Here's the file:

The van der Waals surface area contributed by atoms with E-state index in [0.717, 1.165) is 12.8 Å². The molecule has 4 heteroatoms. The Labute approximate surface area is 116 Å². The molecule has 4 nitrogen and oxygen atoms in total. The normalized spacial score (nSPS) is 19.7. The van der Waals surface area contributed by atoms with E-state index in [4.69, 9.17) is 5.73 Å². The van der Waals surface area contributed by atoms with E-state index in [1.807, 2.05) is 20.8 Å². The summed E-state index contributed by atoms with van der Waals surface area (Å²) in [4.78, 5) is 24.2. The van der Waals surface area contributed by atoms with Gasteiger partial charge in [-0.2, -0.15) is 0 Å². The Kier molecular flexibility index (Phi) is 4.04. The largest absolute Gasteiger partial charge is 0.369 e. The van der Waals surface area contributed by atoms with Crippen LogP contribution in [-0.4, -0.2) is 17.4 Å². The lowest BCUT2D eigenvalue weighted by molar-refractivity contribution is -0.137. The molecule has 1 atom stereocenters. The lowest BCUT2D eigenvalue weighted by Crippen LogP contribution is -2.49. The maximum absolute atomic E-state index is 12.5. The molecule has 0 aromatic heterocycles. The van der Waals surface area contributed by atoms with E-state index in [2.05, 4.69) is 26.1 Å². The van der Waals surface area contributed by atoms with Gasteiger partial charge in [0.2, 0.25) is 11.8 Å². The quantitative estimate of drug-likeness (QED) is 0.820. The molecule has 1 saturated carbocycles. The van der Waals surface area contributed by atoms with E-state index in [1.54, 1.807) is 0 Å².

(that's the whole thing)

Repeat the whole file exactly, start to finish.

The van der Waals surface area contributed by atoms with E-state index in [0.717, 1.165) is 12.8 Å². The molecule has 4 heteroatoms. The Labute approximate surface area is 116 Å². The molecule has 4 nitrogen and oxygen atoms in total. The normalized spacial score (nSPS) is 19.7. The van der Waals surface area contributed by atoms with E-state index in [4.69, 9.17) is 5.73 Å². The van der Waals surface area contributed by atoms with E-state index in [1.807, 2.05) is 20.8 Å². The summed E-state index contributed by atoms with van der Waals surface area (Å²) in [4.78, 5) is 24.2. The van der Waals surface area contributed by atoms with Gasteiger partial charge in [-0.2, -0.15) is 0 Å². The Kier molecular flexibility index (Phi) is 4.04. The largest absolute Gasteiger partial charge is 0.369 e. The van der Waals surface area contributed by atoms with Crippen LogP contribution in [-0.4, -0.2) is 17.4 Å². The lowest BCUT2D eigenvalue weighted by molar-refractivity contribution is -0.137. The molecule has 1 atom stereocenters. The lowest BCUT2D eigenvalue weighted by Crippen LogP contribution is -2.49. The maximum absolute atomic E-state index is 12.5. The molecule has 0 aromatic heterocycles. The van der Waals surface area contributed by atoms with E-state index in [2.05, 4.69) is 26.1 Å². The van der Waals surface area contributed by atoms with Gasteiger partial charge in [0.2, 0.25) is 11.8 Å². The quantitative estimate of drug-likeness (QED) is 0.820. The molecule has 1 saturated carbocycles. The van der Waals surface area contributed by atoms with E-state index in [1.54, 1.807) is 0 Å².